Catholic Encyclopedia (1913)/Acciajuoli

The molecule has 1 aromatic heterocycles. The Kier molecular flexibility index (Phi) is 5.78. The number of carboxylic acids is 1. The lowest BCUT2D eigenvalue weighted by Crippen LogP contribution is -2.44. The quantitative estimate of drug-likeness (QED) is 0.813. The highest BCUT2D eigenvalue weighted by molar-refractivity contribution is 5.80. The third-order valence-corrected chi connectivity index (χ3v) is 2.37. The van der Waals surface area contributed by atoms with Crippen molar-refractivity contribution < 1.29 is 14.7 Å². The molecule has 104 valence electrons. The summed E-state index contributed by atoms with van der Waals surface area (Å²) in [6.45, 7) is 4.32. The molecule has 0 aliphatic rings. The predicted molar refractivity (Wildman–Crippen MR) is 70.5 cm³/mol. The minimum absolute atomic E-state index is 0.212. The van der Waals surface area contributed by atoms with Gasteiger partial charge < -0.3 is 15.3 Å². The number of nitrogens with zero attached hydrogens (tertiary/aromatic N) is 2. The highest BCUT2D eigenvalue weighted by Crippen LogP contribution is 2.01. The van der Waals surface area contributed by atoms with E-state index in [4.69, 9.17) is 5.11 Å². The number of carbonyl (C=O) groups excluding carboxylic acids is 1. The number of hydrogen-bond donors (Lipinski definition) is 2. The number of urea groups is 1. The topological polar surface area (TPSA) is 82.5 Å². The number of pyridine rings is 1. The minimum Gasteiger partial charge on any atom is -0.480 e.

Acciajuoli, name of three cardinals belonging to an illustrious Florentine family of this name.—Angelo, noted for his learning, experience, and integrity, b. 1349; d. at Pisa, 31 May, 1408. He was made Archbishop of Florence in 1383, and Cardinal in 1385 by Pope Urban VI. He resisted all endeavours that were made to bring him over to the antipope, Clement VII, and defended by word and deed the regularity of the election of Urban VI. After this Pope's death, half the votes in the succeeding conclave were for Acciajuoli; but to end the schism, he directed the election towards Boniface IX. The new Pope made him Cardinal-Bishop of Ostia, and sent him to Germany, Slavonia, and Bulgaria to settle difficulties there. He afterwards became Governor of Naples, and guardian of the young King Ladislaus, whom he brought to Naples, and some time later accompanied on his march into Hungary. On his return he reconciled the Pope with the Orsini, and reformed the Benedictine monastery of St. Paul in Rome. He died on his way to Pisa, and was buried in Florence, at the Certosa, a monastic foundation of his family.—Niccolò, b. at Florence, 1630; d. in Rome, 23 February, 1719, as Cardinal-Bishop of Ostia, in his eighty-ninth year.—Filippo, b. in Rome, 12 March, 1700. He was nuncio in Portugal, but was expelled with military force by Pombal (August, 1760) because of his interference in behalf of the Jesuits. Clement XIII made him Cardinal in 1759; he died at Ancona, as Bishop of that see, 4 July, 1766 (Duhr, Pombal, 1891, 121 sqq.).